146. have made this a few times now for my now 94 year old father in law. Today was his birthday so I made this again. No rum for him and I had no pineapple juice, so I buzzed some pineapple scraps (fresh) in the vitamix and pureed it smooth. Used that in place of the juice along with one T water to replace the rum. all I can say is fabulous! My fahter in law has eaten his fair share of PUDC over the years and this is his favorite.

    Thanks

  147. I just made this (came out of the oven about an hour ago). I’m not sure what I did wrong, but the caramel didn’t cook into the cake as much as it created a soupy layer on the bottom/top. When I inverted it it stayed intact, but once on the plate it was crumbly, breaking off into chunks around the edges. Maybe I cooked it too long?

    The flavor is good, a little sweet for my taste, but the consistency of both the caramel and cake weren’t what I was expecting. Deb’s recipes are always spot on, so I’m sure it was a mistake on my part, but until I make it again I’m not sure what I did.

  148. I forgot to include that if you’re using a cake pan instead of the skillet, does the cake pan need to be greased/floured beforehand – thanks!

  149. I made this tonight, sans rum and using canned pineapple. Only needed 40 minutes baking time. A very excellent dessert which I will make again. Thanks, Deb!

  150. This was absolutely delish. Moist cake, dripping with caramel pineapple rum magic! Only problem; it disappeared so quickly. Thanks for this recipe.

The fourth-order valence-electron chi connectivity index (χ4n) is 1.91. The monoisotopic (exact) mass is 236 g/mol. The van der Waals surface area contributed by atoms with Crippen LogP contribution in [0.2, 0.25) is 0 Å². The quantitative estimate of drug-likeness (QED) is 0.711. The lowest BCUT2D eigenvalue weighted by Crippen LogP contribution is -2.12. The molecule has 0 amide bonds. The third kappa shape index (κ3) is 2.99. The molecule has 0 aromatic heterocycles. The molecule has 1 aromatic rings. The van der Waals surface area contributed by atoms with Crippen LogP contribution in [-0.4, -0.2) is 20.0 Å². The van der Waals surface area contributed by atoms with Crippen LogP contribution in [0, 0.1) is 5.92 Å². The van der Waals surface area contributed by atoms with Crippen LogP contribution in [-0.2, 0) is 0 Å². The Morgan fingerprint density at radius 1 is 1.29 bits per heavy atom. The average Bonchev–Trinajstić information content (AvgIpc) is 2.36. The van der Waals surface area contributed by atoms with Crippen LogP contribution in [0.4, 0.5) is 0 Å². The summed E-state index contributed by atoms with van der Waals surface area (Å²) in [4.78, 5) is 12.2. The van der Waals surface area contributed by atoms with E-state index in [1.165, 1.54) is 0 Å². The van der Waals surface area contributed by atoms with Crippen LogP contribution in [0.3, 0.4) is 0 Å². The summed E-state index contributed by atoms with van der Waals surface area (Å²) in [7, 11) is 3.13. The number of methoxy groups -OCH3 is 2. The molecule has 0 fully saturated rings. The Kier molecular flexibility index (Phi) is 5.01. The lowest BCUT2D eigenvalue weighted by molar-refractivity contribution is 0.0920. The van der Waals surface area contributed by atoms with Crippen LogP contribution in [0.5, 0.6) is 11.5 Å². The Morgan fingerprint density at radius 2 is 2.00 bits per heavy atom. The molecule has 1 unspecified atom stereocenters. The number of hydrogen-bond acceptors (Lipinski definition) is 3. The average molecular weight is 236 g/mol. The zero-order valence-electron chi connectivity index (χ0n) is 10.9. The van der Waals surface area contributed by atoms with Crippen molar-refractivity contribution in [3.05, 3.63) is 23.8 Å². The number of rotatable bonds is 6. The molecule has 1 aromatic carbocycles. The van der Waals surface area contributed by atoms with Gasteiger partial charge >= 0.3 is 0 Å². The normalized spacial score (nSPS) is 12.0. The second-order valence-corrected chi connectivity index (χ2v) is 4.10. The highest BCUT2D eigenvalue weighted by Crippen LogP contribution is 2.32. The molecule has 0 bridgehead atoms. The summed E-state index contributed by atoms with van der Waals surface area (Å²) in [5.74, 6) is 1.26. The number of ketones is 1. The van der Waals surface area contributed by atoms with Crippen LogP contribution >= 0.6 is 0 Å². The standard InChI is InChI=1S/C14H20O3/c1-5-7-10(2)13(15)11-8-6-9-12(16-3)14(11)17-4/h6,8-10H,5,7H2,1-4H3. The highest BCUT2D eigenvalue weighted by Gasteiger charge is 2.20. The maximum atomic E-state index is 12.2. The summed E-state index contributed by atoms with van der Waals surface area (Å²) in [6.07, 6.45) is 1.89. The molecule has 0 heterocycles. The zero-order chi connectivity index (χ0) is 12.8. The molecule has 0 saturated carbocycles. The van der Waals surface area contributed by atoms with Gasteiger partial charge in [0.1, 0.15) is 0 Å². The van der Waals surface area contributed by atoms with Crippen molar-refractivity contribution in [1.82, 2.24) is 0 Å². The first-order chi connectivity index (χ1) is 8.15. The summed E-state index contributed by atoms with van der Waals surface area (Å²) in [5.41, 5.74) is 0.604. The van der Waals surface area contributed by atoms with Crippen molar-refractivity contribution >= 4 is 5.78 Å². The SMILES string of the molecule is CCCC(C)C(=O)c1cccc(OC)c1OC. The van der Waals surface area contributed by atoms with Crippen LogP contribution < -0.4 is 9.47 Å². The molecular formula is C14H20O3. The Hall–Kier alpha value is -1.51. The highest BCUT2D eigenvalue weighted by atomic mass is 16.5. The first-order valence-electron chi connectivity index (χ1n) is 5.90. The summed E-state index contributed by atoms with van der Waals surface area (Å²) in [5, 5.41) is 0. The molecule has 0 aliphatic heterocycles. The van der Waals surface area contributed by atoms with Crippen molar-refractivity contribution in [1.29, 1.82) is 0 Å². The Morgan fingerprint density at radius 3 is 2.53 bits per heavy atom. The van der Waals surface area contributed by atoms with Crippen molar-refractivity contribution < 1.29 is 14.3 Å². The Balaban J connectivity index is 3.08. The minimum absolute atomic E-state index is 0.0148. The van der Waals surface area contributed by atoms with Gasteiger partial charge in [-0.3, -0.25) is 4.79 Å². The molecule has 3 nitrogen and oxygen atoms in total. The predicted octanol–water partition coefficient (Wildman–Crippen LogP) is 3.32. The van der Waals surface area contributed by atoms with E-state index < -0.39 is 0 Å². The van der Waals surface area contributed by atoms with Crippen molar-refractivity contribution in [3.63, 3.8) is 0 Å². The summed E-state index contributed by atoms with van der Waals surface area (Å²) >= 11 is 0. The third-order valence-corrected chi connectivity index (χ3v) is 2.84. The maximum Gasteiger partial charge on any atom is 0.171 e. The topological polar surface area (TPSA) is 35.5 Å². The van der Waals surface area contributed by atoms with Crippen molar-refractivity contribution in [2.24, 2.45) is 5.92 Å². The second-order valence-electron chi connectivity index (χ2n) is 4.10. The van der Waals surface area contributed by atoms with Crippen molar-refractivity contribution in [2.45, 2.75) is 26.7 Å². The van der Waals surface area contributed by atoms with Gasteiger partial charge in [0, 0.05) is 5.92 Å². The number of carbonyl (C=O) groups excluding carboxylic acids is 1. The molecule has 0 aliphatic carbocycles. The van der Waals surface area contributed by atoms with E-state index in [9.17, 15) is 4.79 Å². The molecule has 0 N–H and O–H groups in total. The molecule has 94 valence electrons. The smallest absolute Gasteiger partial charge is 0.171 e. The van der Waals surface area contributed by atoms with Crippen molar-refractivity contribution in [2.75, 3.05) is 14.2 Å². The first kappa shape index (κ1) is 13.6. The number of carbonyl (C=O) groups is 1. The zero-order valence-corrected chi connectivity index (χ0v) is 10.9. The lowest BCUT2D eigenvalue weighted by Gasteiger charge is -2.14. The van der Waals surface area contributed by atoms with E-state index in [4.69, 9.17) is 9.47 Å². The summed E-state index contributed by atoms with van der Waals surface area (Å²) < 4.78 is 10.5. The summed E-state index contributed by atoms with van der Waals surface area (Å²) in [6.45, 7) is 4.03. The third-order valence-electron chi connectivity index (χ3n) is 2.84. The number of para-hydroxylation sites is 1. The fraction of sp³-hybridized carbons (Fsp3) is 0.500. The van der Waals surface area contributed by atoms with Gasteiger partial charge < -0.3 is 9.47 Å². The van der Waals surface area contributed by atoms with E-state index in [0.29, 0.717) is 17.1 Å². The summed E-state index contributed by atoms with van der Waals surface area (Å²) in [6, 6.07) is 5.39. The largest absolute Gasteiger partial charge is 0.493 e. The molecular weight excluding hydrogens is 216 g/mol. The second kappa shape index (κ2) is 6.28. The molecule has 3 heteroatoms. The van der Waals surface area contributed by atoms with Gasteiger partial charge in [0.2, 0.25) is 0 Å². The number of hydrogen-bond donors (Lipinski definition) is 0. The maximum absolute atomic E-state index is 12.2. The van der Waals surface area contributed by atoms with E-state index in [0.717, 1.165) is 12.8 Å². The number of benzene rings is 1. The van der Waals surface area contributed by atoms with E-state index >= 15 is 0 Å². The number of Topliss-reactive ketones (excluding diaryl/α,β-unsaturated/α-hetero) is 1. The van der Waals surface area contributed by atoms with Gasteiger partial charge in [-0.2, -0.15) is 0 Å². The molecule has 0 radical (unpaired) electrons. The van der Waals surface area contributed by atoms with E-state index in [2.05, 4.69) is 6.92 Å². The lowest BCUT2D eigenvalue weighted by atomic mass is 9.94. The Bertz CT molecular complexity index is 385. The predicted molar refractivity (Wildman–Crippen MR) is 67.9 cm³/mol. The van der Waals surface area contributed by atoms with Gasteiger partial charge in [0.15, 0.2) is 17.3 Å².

151. I live in Uganda where there is fresh pineapple all year round, and this cake… I used not to like pineapple upside-down cake at all, but this cake is in my top ten cakes of all time. I used pineapple puree instead of juice because I was too lazy to strain it, and switched half of the butter for plain yogurt because I ran out of butter. Delicious both ways!

  152. I wishes I had listened to Karen (post no. 39)….
    I bought a brand new, “leak-proof” springform, especially to make this cake, and now the bottom of my oven is smoking black with caramel still leaking from my cake… And yes, I want to cry :-((

  153. Wooooooow! You are my absolute favorite food blogger and this is my go-to site for new recipes. It all works perfectly and turns out great. I like that the instructions are detailed enough to know you’re not doing something wrong (e.g. batter-may-appear-curdled comment). I brought this cake to a potluck tonight and it was a sure hit. Best thing is … Even before I made it, I knew it would be good, just because I found it on your website. I’ve been following you for a few years now and just wanted to say: Thank you!!

    My family loved watermelon+vegetable+feta salad – even my dad, who would never eat fruit and vegetables together! :-) Watermelon lemonade in summertime is the best, my friends couldn’t get enough of the key-lime meltaways on our sight-seeing tour of Slovenia and I just had a couple of the consummate chocolate chip cookies last week. On my to-do list: cranberry pie with pecan crumble. Can’t wait! Thank you again for your work. You have definitely changed my cooking for the better and I look forward to what is to come!

  154. I’ve made this three or four years in a row now for my husband’s birthday. It always turns out flawless. It comes together easily by hand and is no-fuss. Thanks for the stand-by!